After tallying up the costs, No DUI Colorado found that in 2016, a first drunk driving offense in Colorado will cost you approximately $13,530. Back in 2008 that same drunk driving conviction would cost you $10,270. What’s the difference in costs? It’s all due to big changes in Colorado DUI laws over that time period.

On January 1st, 2009, Colorado became an all offender ignition interlock state. That means that any offender who receives a drunk driving conviction will be required to install an ignition interlock in his or her car. Because they are required to install an ignition interlock, they’ll have to pay all costs for installation, monthly fees, and maintenance. Along with fines, penalties to reinstate your driver’s license, and legal costs, that drunk driving conviction all adds up to a huge dent in your bank account.

Thankfully it’s easy to avoid paying that huge chunk of change: the next time you’re sitting in your car and weighing the pros and cons of a driving drunk, don’t do it. Pick up the phone and call a sober friend or a cab instead. In the long run you’ll be much better off.

Fall out Friday: That Drunk Driving Crash Caught Up To Him

drunk driving crashMost people involved in a drunk driving crash will stay at the scene and accept what happens next. Depending on their blood alcohol concentration (BAC) they might not be very coherent or know what’s going on around them, but for the most part they’ll stay to be arrested, visit the hospital, and go to jail if required.

Not very many people manage to walk away from a crash with no repercussions at all, but if they do they could find that the fallout from a drunk driving crash could catch up with them one way or another. One Colorado man learned that the hard way after he thought he got away with his own drunk driving crash free and clear.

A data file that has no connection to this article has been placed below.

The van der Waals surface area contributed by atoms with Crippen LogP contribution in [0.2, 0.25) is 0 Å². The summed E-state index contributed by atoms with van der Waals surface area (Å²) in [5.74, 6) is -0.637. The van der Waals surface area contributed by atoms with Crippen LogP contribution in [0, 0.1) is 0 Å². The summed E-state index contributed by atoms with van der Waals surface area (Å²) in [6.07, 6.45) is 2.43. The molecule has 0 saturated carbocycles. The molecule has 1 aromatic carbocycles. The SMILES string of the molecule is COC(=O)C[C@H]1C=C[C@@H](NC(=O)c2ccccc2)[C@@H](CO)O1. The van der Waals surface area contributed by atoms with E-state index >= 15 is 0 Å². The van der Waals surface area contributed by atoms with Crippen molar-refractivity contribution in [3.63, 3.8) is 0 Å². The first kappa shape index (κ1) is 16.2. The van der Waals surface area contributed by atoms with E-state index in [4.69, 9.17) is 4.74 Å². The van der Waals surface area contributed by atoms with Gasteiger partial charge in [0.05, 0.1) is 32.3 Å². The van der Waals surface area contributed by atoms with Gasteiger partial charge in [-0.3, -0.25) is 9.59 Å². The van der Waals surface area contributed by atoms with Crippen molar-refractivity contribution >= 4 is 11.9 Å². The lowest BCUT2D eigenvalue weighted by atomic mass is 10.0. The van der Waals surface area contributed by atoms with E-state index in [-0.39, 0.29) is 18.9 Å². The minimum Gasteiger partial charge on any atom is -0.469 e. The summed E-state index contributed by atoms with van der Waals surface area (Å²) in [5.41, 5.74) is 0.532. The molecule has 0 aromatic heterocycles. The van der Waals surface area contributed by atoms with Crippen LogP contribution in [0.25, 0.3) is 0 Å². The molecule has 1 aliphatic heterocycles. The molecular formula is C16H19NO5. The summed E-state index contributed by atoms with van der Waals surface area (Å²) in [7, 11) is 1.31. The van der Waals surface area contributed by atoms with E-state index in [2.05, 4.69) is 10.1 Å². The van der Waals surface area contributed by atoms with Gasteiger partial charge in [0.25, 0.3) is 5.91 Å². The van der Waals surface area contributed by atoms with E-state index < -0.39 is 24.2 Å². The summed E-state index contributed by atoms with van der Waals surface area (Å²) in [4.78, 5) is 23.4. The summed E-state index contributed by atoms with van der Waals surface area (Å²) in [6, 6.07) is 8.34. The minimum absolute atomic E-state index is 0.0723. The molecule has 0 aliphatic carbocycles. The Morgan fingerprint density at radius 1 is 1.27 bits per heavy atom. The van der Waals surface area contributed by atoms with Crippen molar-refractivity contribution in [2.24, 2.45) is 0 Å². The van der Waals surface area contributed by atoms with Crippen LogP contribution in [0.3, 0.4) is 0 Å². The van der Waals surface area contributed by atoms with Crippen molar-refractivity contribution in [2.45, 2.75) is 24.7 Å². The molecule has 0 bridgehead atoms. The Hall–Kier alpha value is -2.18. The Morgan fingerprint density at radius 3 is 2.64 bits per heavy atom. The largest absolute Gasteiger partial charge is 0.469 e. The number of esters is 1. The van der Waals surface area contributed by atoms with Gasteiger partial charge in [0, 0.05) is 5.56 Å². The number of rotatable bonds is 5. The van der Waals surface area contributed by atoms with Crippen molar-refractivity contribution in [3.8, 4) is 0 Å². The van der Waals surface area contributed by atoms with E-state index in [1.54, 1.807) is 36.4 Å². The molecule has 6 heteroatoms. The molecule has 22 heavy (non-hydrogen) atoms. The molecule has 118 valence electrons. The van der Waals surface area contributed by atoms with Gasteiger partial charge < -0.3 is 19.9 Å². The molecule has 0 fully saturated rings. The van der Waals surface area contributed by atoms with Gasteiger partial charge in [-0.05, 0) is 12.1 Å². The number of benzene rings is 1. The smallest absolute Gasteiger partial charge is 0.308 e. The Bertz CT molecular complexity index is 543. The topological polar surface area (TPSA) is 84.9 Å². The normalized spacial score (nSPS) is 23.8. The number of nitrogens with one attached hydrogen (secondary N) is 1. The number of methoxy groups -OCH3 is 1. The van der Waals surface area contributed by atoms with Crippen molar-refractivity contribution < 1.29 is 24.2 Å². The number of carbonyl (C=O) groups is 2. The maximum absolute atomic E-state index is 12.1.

friday-falloutColin Buchanan caused a crash in June of 2015 in which he collided head on with a jeep. Thankfully no one involved was killed, and when police arrived he told them he’d only had one drink that night. He refused the breathalyzer, wouldn’t do a field sobriety test, and although the arresting police officer asked for a blood draw, it took six hours after the crash to draw his blood. Turns out takes your body two hours to process one drink, so by that time he had a minimal amount of alcohol in his system.

During his trial he pleaded not guilty to his charges, but that defense only held up until, just a few days before his trail concluded, he was overhead by a detective when he was talking to someone at a marijuana dispensary. He was bragging and laughing about how he was drunk at the time of the crash, and that was an huge tactical error on his part because he forced to own up and switch his plea to guilty. Now that he’s spending 400 days in jail, he’ll have a long time to think about his drunk driving crash and wonder why he didn’t plead guilty in the first place.

The moral of this Friday Fallout? This offender in this case would probably tell you that if you drink and drive, one way or another, you’ll pay the price.

Colorado’s Felony DUI Law Experiencing Growing Pains

Colorado felony dui lawThere are a lot of steps involved when a state moves a drunk driving bill from the initial stages to an actual DUI (driving under the influence) law, but once lawmakers have their final signature their job is, for the most part, done. Police can then use the law to charge offenders, and judges can prosecute the offender under the new law to penalize him or her for making the choice to drink and drive.